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  20. Curiosity, imagination and perseverance are the habitudes I see most often in the library and that I feel so many students need my help with on a daily basis. Students need that imagination when coming up with project ideas and it doesn't come easy for some. Curiosity sometimes is lost when students decide on topics that are easy to research or when they aren't given the opportunity to choose their own topics. Perseverance is never seen enough and is especially needed by students that find too much standing in their way of academic success. I love the final thought of the chapter "You are a genius and the world needs your contribution." (Seth Godin, Linchpin). The library can be the place for those students who don't always fit in, for those students who feel that they are "less than", and for those students that are ridiculed or ostracized for having imagination and/or curiosity. How might they feel if I welcomed them to the library by saying this mantra to them daily? I wonder sometimes how I can make a difference in my school to the students I see so sporadically. I might just have found my way. :) I am so looking forward to reading more of this book and your discussion/thoughts/inspirations. I'm feeling inspired already!

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    1. Yes, Michelle! I was thinking the same thing for my library!

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  21. The question I focused on was "How do classroom design and atmosphere affect learning?". I visit as many rooms as I can in my building and I always notice how seats are arranged, whats on the boards, etc. Some rooms are so messy and cluttered I wonder how students can think and work in there. Other rooms seem to be almost sterile and uninteresting. Classroom design and atmosphere has to be addressed to affect a positive learning environment.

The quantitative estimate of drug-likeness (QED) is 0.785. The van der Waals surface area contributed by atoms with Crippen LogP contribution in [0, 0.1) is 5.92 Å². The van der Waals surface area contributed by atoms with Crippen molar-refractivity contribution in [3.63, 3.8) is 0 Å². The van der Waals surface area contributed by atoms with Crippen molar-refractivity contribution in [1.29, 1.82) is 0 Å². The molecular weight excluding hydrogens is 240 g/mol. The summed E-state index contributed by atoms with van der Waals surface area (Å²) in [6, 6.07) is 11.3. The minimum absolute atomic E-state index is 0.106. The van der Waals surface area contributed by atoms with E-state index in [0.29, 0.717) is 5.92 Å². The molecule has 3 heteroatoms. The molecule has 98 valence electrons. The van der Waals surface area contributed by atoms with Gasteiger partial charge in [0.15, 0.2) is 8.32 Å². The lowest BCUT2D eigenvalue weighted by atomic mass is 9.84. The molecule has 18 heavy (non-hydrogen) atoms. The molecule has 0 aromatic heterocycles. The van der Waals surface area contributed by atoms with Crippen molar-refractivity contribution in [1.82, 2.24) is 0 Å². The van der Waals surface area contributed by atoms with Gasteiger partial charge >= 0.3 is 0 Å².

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  22. The question I focused on is What is Education? I'm inspired by the habitudes personally and professionally. They become the expectations in the classroom. I loved listening to Angela Maiers on edutalk blogtalkradio talking about this book. She explained habitudes help facilitate the overall expectation in the classroom of commitment and accountability. ”The contributions that are made daily in the classroom don’t just impact you and your learning. They will impact the rooms’ ability to achieve and proceed.” That statement really brought the whole reality of what education should be. How do we align these expectations to facilitate student learning and also meet expectations of our standards? I’m inspired to try it and set these expectations in my classroom. It is exciting to think about setting aside a little time to achieve a genius hour (well maybe not hour but we could start with a little time) with my students to see what inspires them and see what habitudes are already inside of them that need awakened!